The right to terminate the working relationship is given by Costa Rican law to both parties. The Labor Code establishes the events that will enable the employer or the employee to terminate the contract without responsibility.
The employer may terminate the working relationship without responsibility at his entire will in the first three months of work, or then after if serious faults are committed by the worker, some of which are:
- Acts of the worker against morality, or if he attacks the employer during working hours, physically or by word.
- Same acts against any other worker, if such acts result in a serious interruption of the work or in disorder.
- Same acts against the employer or their representatives outside working hours, which make impossible the continuation of the working relationship.
- Criminal acts, acts against the property of the employer, or intentional damages to machinery, equipment, raw materials, or any other goods related to the operations of the company.
- Release of confidential information from the company.
- Acts endangering security and working conditions.
- Unjustified absence for two consecutive days, or for three or more nonconsecutive days within the same calendar month.
- Manifested rebellion to instructions or orders.
Employee also has the right to terminate the contract without incurring in responsibility if serious faults are committed by the employer, some of which are:
- Lack of payment of salary as agreed.
- Immoral acts of the employer, and physical attacks or attacks by word against the worker during working hours.
- Same acts committed by the employer’s representatives or persons directly related to him.
- Damages to the tools of the worker committed by the employer or by his relatives or dependents.
- Contagious diseases on the part of the employer or relatives or dependents in the place of work.
- Dangers for the health or safety of the worker or his family in reason of working conditions.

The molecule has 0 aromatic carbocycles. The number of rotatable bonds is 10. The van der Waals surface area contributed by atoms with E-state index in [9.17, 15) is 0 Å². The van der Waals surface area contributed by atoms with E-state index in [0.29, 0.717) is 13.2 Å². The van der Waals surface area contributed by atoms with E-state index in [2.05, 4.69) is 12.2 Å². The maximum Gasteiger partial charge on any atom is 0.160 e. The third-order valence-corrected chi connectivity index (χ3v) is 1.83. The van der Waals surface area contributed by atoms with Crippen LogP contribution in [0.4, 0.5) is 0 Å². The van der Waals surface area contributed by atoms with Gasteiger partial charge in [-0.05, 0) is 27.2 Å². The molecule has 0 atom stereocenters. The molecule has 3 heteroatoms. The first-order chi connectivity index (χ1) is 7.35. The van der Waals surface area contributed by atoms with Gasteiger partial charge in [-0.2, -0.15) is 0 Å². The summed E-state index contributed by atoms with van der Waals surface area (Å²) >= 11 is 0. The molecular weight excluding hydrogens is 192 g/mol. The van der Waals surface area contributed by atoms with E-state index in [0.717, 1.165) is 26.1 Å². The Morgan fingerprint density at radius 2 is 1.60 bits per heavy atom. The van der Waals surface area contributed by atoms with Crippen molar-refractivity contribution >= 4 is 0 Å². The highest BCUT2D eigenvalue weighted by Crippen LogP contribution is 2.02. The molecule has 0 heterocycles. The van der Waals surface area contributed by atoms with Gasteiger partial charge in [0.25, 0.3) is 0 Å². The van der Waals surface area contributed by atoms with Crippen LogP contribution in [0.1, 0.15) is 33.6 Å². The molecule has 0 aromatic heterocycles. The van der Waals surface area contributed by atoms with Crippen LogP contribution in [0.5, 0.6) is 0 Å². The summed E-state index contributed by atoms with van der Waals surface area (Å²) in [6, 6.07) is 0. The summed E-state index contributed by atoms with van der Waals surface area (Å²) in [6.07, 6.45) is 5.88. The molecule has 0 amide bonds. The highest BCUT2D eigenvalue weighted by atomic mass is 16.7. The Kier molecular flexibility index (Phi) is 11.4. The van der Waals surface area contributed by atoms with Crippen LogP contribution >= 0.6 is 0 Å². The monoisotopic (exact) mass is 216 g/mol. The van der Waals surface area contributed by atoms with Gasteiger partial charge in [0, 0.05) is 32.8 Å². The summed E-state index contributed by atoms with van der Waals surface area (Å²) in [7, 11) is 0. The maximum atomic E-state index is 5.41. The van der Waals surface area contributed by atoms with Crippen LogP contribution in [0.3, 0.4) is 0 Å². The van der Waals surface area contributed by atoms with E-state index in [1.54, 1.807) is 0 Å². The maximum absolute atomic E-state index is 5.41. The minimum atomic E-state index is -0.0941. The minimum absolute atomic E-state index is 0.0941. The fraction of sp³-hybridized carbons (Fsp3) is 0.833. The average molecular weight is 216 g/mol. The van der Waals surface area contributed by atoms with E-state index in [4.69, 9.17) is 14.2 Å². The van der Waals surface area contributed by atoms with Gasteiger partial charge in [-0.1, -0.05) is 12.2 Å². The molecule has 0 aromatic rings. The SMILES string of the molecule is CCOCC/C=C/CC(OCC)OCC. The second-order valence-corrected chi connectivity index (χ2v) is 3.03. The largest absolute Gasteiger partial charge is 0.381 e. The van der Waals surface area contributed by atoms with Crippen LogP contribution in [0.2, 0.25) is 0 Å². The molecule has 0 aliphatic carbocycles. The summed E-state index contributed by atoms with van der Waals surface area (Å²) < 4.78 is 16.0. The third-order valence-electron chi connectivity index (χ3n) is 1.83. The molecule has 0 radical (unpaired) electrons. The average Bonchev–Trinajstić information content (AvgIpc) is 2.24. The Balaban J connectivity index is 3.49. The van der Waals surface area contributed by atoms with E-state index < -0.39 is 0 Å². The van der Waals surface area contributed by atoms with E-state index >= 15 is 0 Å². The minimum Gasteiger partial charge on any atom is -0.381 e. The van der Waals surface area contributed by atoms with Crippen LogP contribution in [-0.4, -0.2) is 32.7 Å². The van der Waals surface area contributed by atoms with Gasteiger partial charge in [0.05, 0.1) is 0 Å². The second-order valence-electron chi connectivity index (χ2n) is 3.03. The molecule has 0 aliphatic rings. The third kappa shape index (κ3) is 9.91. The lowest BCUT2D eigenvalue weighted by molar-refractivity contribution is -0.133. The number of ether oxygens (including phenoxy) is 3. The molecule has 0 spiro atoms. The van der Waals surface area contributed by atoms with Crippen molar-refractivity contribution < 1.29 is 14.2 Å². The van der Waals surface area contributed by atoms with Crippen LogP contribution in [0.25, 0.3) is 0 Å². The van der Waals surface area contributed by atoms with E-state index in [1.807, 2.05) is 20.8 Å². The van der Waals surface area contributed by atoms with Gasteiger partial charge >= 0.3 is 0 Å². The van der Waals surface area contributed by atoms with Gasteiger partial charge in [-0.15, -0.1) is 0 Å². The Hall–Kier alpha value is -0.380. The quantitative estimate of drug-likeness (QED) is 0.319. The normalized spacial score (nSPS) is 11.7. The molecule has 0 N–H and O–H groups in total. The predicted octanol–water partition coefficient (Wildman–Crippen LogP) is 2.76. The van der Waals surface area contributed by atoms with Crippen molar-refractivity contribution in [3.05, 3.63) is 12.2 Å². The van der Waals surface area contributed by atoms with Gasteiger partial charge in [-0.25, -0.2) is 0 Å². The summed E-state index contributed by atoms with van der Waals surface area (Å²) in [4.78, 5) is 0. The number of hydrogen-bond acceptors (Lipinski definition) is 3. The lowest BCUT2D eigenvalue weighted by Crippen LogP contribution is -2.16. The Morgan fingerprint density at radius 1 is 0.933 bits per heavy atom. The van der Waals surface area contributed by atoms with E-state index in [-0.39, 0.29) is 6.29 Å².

Section 28 of the Labor Code states that any of the parties in the labor contract can terminate it, without just cause, by making a prior notice (in Spanish “preaviso”) to the other party. After three months of employment, an employee has the right to receive notice of termination of employment, if notice is not given, he must be paid one month’s salary, or a fraction if he has been employed for less than one year. This month or fraction can thus be given as time or, as a valid alternative, as an indemnification in money.
If the prior notice is to be given as time, it must always be made in writing, and during this term the employer is obliged to grant one day off to the employee, per week, in order for such worker to find a new job.
If the option of the indemnification in money is to be chosen instead, the amount to be paid shall be calculated taking as a basis the average of salaries received by the employee during the last six months of the work relationship (last six months of existence of the contract). For the calculation of the average salaries, the parameters stated in Section 3 above must be taken into account.
In all cases, the employee being terminated has the right to receive a written document indicating the termination and the reasons for such.
An employee must also give notice. If he does not, a deduction may be made from his settlement payment. Nevertheless, the above right is rarely exercised by companies.
If the worker is fired without justification after at least three months of service, the employer has to pay a severance payment whose amount increases in accordance with the time served and could be up to twenty-two days per year worked, with a maximum calculated on the basis of eight years, all according to a specific calculation table indicated by the Labor Code.
There are two main types of Costa Rica residence permits: permanent and temporary.
A Permanent Costa Rica Residence Permit is issued for the following reasons:
- If the applicant has a Costa Rican family member that’s related by blood (parent, sibling, or child)
- After the applicant has lived in Costa Rica with a temporary residence permit for at least three years.
A Temporary Costa Rica Residence Permit, on the other hand, is issued for a more extensive list of purposes. The subcategories of Costa Rica residence permits offered to foreign nationals include:
- Costa Rica Temporary Residence Permit for retirees (Pensionado)
- Costa Rica Temporary Residence Permit for rentiers (Rentista)
- Costa Rica Temporary Residence Permit for investors (Inversionista)
- Costa Rica Temporary Residence Permit for spouses of a Costa Rican citizen